Shallow copy problem.

int main()
{
Vector<int>   x;
Vector<int>   y(x);     // Compiler generate copy constructure does
// an element wise shallow copy of each element.
// This means both x and y have a buffer
// member that points at the same area in memory.
//
// When the objects go out of scope both will
// try and call delete on the memory resulting
// in a double delete of the memory.

Vector<int>   z;        // Same problem after an assignment.
z=x;
}

Version-2 Rule of Three

The rule of three simply stated is: If you define any of the methods Destructor/Copy Constructor/Copy Assignment Operator then you should define all three. When done correctly this resolves the shallow copy problem. Vector defines the destructor so we also need to define the copy constructor and copy assignment operator.

I see this as an initial attempt at defining the rule of three for vectors very often.

Rule of three second pass

template<typename T>
class Vector
{
std::size_t     size;
T*              buffer;
Vector(int size = 100)
: size(size)
, buffer(new T[size])
{}
~Vector()
{
delete [] buffer;
}
Vector(Vector const& copy)
: size(copy.size)
, buffer(new T[size])
{
// Copy constructor is simple.
// We create a new resource area of the required size.
// Then we copy the data from the old buffer to the new buffer.
std::copy(copy.buffer, copy.buffer + copy.size, buffer);
}
Vector& operator=(Vector const& copy)
{
// Copy Object
// This is relatively easy. But I want to cover this in detail in a subsquent post.
return *this;
}
};

Version-3 Lazy Construction of elements.

The problem with the previous version is that it forces initialization of all elements in the buffer immediately. This forces the requirement that members of the Vector (i.e. type T) must be default constructable. It also has two efficiency constraints imposed on the Vector:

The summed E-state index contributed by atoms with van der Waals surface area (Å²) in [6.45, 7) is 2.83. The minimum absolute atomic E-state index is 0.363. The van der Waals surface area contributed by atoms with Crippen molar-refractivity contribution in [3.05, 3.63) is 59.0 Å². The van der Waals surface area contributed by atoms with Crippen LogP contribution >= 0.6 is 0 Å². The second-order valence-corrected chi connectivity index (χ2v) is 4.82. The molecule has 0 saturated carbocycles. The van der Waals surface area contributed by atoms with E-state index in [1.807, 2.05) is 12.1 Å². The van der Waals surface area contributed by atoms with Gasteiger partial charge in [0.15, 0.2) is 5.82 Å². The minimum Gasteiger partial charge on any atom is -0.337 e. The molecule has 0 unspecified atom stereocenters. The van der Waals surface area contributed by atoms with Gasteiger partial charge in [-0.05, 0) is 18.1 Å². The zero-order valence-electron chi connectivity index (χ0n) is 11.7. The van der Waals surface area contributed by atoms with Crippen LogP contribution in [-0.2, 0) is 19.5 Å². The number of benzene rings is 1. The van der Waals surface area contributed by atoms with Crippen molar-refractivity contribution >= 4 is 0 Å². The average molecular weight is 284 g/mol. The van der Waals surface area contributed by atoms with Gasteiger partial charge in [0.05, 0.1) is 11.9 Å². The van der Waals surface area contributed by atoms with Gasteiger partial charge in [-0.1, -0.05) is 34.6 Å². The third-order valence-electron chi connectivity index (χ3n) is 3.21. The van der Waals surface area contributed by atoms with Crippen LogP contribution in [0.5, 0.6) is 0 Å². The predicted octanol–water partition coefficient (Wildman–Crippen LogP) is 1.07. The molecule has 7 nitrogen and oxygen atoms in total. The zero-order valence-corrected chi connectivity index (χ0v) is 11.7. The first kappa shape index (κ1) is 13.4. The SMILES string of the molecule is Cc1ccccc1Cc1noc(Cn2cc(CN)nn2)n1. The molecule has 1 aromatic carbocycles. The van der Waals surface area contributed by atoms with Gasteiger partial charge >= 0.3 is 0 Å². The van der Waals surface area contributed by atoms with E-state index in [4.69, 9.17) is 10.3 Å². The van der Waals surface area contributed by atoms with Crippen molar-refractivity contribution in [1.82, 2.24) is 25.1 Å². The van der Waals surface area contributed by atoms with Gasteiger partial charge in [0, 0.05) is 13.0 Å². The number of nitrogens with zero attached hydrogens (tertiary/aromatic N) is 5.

• You can't pre-allocate space for future members.
• So resizing (larger or smaller) becomes very expensive as each resize requires copy all the elements to the newly re-sized buffer.
• Alternatively pre-creating all the elements you need can also be expensive especially if construction of T is expensive.
• The copy constructor is twice as expensive as it should be. Each element must be:
• Default constructed (when the buffer is created).
• Then copy constructed with the value from the source vector.

This attempt improves on that by allowing efficient pre-allocating of space (capacity) for the buffer. New members are then added by constructing in-place using placement new.

Rule of three third pass

template<typename T>
class Vector
{
std::size_t     capacity;
std::size_t     length;
T*              buffer;
Vector(int capacity)
: capacity(capacity = 100)
, length(0)
// Allocates space but does not call the constructor
, buffer(static_cast<T*>(::operator new(sizeof(T) * capacity)))
// Useful if the type T has an expensive constructor
// We preallocate space without initializing it giving
// room to grow and shrink the buffer without re-allocating.
{}
~Vector()
{
// Because elements are constructed in-place using
// placement new. Then we must manually call the destructor
// on the elements.
for(int loop = 0; loop < length; ++loop)